The misappropriation, or at least undocumented handling, of donated historical items undermines confidence in the Civil Air Patrol, its historians said.

“We would ask where it was, and we wouldn’t get any answers,” said Ed O’Brien, a Civil Air Patrol historian, deputy squadron commander and member of its Colorado Wing, based in Denver. “I found out that some of the stuff I’d sent in never got accounted for.”

O’Brien said he accepted a family’s donation of the military footlocker, and uniform brass and silver decorations, of the late John F. Curry, who served in the Army Air Corps, was the first national commander of the Civil Air Patrol, oversaw Dayton’s former McCook Field military facility and supervised the 1920s construction of Wright Field, now part of Wright-Patterson Air Force Base.

The Curry items were supposed to have been displayed at the Wings Over the Rockies Air & Space Museum in Denver or at the Civil Air Patrol’s national headquarters, O’Brien said.

“And it wasn’t. I don’t know why. It was never returned here,” he said. “I did get a receipt, which I sent on to the family.”

The internal investigation also focused on what happened to a military uniform and hat donated to James Shaw, now the Civil Air Patrol’s national curator, by Adair Nunnally Pizer, of Valdosta, Ga. Pizer said the items had belonged to her late husband, George Winship Nunnally, a successful Atlanta businessman and early founder of the CAP and its Georgia Wing, and that she personally entrusted them to Shaw, of Leesburg, Ga.

“We just wanted it to go into the collection of the Civil Air Patrol,” Pizer said last week.

She said Shaw told her he arranged for display of the items at a CAP meeting on Jekyll Island, Ga., and at Robins Air Force Base, Ga.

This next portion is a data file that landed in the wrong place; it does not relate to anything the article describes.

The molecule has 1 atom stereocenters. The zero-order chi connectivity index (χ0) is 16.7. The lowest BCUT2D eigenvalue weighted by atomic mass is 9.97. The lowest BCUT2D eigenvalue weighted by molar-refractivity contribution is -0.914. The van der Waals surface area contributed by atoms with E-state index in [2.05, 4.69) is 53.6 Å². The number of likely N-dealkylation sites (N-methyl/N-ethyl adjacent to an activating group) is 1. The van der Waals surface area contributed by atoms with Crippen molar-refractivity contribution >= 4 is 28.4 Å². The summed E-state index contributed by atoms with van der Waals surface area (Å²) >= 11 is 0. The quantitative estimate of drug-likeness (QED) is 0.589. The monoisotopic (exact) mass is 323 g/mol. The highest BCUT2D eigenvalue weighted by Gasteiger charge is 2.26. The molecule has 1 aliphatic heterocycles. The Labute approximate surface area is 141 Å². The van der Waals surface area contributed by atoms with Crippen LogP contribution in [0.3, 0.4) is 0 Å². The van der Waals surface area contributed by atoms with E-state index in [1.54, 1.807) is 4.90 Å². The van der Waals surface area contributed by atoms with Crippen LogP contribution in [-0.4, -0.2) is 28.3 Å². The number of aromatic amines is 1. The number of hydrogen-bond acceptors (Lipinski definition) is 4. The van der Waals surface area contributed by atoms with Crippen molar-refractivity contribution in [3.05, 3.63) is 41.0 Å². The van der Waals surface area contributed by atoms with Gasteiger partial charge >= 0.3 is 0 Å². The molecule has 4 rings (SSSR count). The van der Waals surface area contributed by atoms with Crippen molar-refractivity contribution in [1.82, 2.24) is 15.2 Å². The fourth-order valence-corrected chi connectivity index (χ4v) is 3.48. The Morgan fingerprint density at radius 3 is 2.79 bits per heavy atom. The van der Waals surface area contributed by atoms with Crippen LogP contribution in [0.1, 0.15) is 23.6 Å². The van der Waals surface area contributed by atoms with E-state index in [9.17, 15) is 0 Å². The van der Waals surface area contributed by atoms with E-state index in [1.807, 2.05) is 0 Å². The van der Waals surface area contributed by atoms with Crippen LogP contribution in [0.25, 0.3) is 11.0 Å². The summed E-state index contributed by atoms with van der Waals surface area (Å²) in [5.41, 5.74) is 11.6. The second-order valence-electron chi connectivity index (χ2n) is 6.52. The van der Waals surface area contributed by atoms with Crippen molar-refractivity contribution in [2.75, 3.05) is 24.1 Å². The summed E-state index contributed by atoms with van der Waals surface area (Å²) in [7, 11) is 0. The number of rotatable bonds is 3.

But other CAP historians complained about a May 2009 online posting attributed to Shaw on a CAP chat website that made this reference to the Nunnally uniform: “There is a uniform in my private collection that belonged to the first (Georgia Wing) commander. … The widow gave me the uniform several years ago, along with pictures of him.”

Shaw, reached at his Georgia home, referred questions to the CAP’s national headquarters. Carr, the CAP’s national commander, wrote in a March 2012 letter that the internal investigation had been completed and he would give Shaw, identified only as the national curator, a “verbal counseling.”

It isn’t the first sign of trouble for the Civil Air Patrol. A March 2011 inquiry by the Air Force inspector general, prompted by complaints from within the Civil Air Patrol, said the organization has suffered for years from turmoil and political infighting at its highest ranks.

Most of the 25 witnesses interviewed for that report “blamed the turmoil on CAP’s acrimonious political culture” and said the organization had a patronage system and separate entities that competed for governing authority, the Air Force investigators concluded. They recommended that the CAP consider improvements to its governing structure.

In 2007, the CAP ousted its then-national commander, Antonio J. Pineda, over allegations that another CAP member had taken tests for him at the Air Force’s Air Command and Staff College in 2002 and 2003. Pineda’s successor, Amy S. Courter, the CAP’s first female national commander, later complained of lack of cooperation from senior CAP officials in the organization she inherited.

Most of the CAP’s ranks are volunteers, outside of a paid staff at the national headquarters. Despite the organization’s high-level turmoil, its membership is steady and it performs its missions capably, the Air Force inspector general’s report noted.

“The Civil Air Patrol is a very vibrant organization,” said Carr, its current national commander. “Our people are very dedicated in what they do.”


  1. To embarrassing to release. But, keep sending us money! We’re all good guys.

  2. Government transparency at its finest. Trust us with your donations. We will convert them to our personal assets and try to sell them for personal gain. A felony for us regular citizen types.